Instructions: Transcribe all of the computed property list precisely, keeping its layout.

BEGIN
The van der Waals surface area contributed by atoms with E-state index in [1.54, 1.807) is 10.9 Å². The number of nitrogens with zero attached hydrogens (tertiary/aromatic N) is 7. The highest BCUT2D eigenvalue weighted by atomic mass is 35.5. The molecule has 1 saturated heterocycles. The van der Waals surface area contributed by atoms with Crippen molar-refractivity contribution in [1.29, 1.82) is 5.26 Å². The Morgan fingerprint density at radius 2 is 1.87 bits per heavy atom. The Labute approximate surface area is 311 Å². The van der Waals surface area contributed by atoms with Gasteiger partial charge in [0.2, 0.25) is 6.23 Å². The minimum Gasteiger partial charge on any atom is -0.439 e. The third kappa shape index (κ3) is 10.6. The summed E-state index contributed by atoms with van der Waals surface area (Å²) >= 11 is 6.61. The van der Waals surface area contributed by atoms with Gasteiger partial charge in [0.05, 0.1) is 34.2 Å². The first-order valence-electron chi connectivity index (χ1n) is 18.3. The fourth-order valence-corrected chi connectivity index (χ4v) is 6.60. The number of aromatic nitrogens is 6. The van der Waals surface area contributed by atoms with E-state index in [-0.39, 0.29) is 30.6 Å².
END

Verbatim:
The van der Waals surface area contributed by atoms with E-state index in [1.54, 1.807) is 10.9 Å². The number of nitrogens with zero attached hydrogens (tertiary/aromatic N) is 7. The highest BCUT2D eigenvalue weighted by atomic mass is 35.5. The molecule has 1 saturated heterocycles. The van der Waals surface area contributed by atoms with Crippen molar-refractivity contribution in [1.29, 1.82) is 5.26 Å². The Morgan fingerprint density at radius 2 is 1.87 bits per heavy atom. The Labute approximate surface area is 311 Å². The van der Waals surface area contributed by atoms with Gasteiger partial charge in [0.2, 0.25) is 6.23 Å². The minimum Gasteiger partial charge on any atom is -0.439 e. The third kappa shape index (κ3) is 10.6. The summed E-state index contributed by atoms with van der Waals surface area (Å²) >= 11 is 6.61. The van der Waals surface area contributed by atoms with Gasteiger partial charge in [0.05, 0.1) is 34.2 Å². The first-order valence-electron chi connectivity index (χ1n) is 18.3. The fourth-order valence-corrected chi connectivity index (χ4v) is 6.60. The number of aromatic nitrogens is 6. The van der Waals surface area contributed by atoms with E-state index in [-0.39, 0.29) is 30.6 Å².